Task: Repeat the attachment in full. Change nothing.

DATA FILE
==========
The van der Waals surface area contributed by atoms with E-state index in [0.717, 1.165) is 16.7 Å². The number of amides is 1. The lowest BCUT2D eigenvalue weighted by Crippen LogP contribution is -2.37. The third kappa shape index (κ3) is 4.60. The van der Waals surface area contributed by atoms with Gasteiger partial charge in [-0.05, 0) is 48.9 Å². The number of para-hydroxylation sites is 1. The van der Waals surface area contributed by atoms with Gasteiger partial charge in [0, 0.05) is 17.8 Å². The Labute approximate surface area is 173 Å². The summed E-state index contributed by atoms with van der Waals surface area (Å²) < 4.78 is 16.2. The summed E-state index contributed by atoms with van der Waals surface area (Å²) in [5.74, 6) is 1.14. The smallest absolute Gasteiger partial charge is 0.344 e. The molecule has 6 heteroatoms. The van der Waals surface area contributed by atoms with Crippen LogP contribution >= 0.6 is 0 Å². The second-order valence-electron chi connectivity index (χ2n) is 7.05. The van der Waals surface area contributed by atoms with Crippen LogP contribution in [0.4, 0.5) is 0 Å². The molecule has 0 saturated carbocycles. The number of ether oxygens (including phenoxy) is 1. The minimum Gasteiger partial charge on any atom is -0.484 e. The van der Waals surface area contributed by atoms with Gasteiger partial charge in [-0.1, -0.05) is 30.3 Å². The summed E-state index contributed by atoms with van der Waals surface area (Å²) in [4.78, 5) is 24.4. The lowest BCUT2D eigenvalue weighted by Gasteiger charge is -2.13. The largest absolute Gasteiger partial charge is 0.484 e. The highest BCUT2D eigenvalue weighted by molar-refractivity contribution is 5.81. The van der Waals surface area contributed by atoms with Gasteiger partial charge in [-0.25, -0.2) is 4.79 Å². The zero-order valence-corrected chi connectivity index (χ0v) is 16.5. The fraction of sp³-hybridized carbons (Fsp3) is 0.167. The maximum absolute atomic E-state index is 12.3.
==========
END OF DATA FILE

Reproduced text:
The van der Waals surface area contributed by atoms with E-state index in [0.717, 1.165) is 16.7 Å². The number of amides is 1. The lowest BCUT2D eigenvalue weighted by Crippen LogP contribution is -2.37. The third kappa shape index (κ3) is 4.60. The van der Waals surface area contributed by atoms with Gasteiger partial charge in [-0.05, 0) is 48.9 Å². The number of para-hydroxylation sites is 1. The van der Waals surface area contributed by atoms with Gasteiger partial charge in [0, 0.05) is 17.8 Å². The Labute approximate surface area is 173 Å². The summed E-state index contributed by atoms with van der Waals surface area (Å²) < 4.78 is 16.2. The summed E-state index contributed by atoms with van der Waals surface area (Å²) in [5.74, 6) is 1.14. The smallest absolute Gasteiger partial charge is 0.344 e. The molecule has 6 heteroatoms. The van der Waals surface area contributed by atoms with Crippen LogP contribution >= 0.6 is 0 Å². The second-order valence-electron chi connectivity index (χ2n) is 7.05. The van der Waals surface area contributed by atoms with Crippen LogP contribution in [0.4, 0.5) is 0 Å². The molecule has 0 saturated carbocycles. The number of ether oxygens (including phenoxy) is 1. The minimum Gasteiger partial charge on any atom is -0.484 e. The van der Waals surface area contributed by atoms with Gasteiger partial charge in [-0.1, -0.05) is 30.3 Å². The summed E-state index contributed by atoms with van der Waals surface area (Å²) in [4.78, 5) is 24.4. The lowest BCUT2D eigenvalue weighted by Gasteiger charge is -2.13. The largest absolute Gasteiger partial charge is 0.484 e. The highest BCUT2D eigenvalue weighted by molar-refractivity contribution is 5.81. The van der Waals surface area contributed by atoms with Gasteiger partial charge in [-0.25, -0.2) is 4.79 Å². The zero-order valence-corrected chi connectivity index (χ0v) is 16.5. The fraction of sp³-hybridized carbons (Fsp3) is 0.167. The maximum absolute atomic E-state index is 12.3.